Archive for Thursday, June 24, 2004

Chamber festival attracts visitors, brings commerce

June 24, 2004

There were classic cars, muscle cars, late model cars and even trucks on display in downtown Baldwin Saturday. Twenty-five in all, which Star Novak believes is a good turnout for Baldwin's first-ever Planes, Trains and Automobiles festival. But she believes that's a number that will just continue to grow each year.

"For a first-year car show, 25 cars is still a good number to start from," said Novak, who organized the car show. "But I expect we could double that number (next year)."


Novak wasn't the only one pleased with Saturday's turnout for the car show. In fact, Bill Harmon, president of the Baldwin Chamber of Commerce, said he was glad the attendance was as large as it was for Baldwin's first-ever Planes, Trains and Automobiles festival.

"Our attendance was really good," Harmon said. "I think it was a really good weekend. It brought a lot of people to town, a lot of new visitors."

The festival, which was a chamber-sponsored event, was designed to attract visitors to Baldwin in an attempt to generate more commerce, according to Harmon.

"The goal of the chamber is to enhance the businesses and bring business to town," he said. "The whole idea is to spur business."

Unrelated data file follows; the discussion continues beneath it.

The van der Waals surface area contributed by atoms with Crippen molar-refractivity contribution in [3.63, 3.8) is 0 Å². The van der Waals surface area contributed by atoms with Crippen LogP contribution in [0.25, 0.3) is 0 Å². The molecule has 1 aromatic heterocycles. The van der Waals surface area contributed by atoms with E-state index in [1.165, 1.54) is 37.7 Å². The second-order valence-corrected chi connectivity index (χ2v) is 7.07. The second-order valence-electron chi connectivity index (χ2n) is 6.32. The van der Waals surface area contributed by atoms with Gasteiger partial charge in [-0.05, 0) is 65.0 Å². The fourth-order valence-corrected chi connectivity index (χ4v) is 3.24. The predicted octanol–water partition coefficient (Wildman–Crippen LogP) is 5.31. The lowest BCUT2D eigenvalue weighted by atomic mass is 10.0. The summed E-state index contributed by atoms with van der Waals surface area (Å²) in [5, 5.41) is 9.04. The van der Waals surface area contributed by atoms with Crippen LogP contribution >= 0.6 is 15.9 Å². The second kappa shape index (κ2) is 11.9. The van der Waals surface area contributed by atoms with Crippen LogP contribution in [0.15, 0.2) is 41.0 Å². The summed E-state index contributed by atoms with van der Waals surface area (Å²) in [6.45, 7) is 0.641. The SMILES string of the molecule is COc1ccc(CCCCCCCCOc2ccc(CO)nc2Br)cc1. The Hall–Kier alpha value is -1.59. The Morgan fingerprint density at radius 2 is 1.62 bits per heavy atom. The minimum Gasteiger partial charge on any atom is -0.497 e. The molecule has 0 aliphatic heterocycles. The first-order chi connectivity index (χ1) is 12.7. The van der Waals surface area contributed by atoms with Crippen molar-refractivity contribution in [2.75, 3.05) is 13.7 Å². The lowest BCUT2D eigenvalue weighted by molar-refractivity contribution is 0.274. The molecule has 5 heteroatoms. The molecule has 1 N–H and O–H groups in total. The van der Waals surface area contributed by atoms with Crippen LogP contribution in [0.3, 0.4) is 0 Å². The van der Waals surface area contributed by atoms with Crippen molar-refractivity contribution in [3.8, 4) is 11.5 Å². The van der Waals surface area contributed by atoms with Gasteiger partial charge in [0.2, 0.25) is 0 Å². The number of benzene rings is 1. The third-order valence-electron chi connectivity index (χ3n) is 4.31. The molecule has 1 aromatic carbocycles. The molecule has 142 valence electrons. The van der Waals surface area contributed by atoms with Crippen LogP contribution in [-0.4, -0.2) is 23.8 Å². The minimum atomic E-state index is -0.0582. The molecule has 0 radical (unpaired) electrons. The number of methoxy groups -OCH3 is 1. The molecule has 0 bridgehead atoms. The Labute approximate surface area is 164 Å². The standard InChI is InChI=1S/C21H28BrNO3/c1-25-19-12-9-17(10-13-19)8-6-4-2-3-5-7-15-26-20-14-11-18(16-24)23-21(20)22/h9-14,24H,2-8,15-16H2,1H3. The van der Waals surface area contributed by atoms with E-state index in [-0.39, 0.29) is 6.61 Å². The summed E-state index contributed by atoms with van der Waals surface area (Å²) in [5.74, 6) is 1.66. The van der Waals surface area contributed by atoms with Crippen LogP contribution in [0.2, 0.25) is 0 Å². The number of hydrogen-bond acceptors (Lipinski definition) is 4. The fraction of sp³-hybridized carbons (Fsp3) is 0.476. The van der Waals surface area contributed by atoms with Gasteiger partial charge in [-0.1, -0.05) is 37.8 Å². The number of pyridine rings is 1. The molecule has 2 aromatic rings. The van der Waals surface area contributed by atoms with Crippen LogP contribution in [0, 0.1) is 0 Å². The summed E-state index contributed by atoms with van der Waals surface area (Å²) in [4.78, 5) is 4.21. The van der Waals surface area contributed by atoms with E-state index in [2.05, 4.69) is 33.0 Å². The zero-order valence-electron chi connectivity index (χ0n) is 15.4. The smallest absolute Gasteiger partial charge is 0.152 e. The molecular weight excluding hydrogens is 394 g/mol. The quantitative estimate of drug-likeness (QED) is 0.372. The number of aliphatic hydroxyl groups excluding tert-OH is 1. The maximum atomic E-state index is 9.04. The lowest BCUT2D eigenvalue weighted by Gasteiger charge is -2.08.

Though it was the first year for the festival, Harmon thought it accomplished what the chamber wanted -- to bring people to Baldwin.

"Highway 56 was just packed with people coming in," he said. "Downtown was just packed."

Several Baldwin businesses participated in the weekend's festivities. McFarlane Aviation had an airplane display, Midland Railway had train rides and The Lodge sponsored a hunting and fishing sports show, all of which Harmon said attracted crowds of people.

"The airport said it had more people than it does for the Maple Leaf Festival," he said. "There were at least 21 planes, and constant people coming in."

Both Harmon and Novak agreed another popular event was the downtown car show.

Not only was the participation in the show high, Novak said, but a number of people attended just to view the vehicles.

"I was very pleased with the turnout," she said. "We had a lot of foot traffic."

She said she hoped the car show would continue to grow over the years.

"This is a great chance for us to promote Baldwin, promote our local businesses," she said. "It's such a big event, or it can be. It has that potential. We can make people want to come back every year."

Harmon said though the festival ran relatively smoothly, there were some changes and improvements to be made before next year's event in an effort to attract even more people.

But he said he was pleased overall with the festival and believes it's a worthwhile event for the town.

"I think everybody benefited from this as a community," he said. "This is something we can do and not change the integrity of the town, but promote commerce. I think it's a great event."

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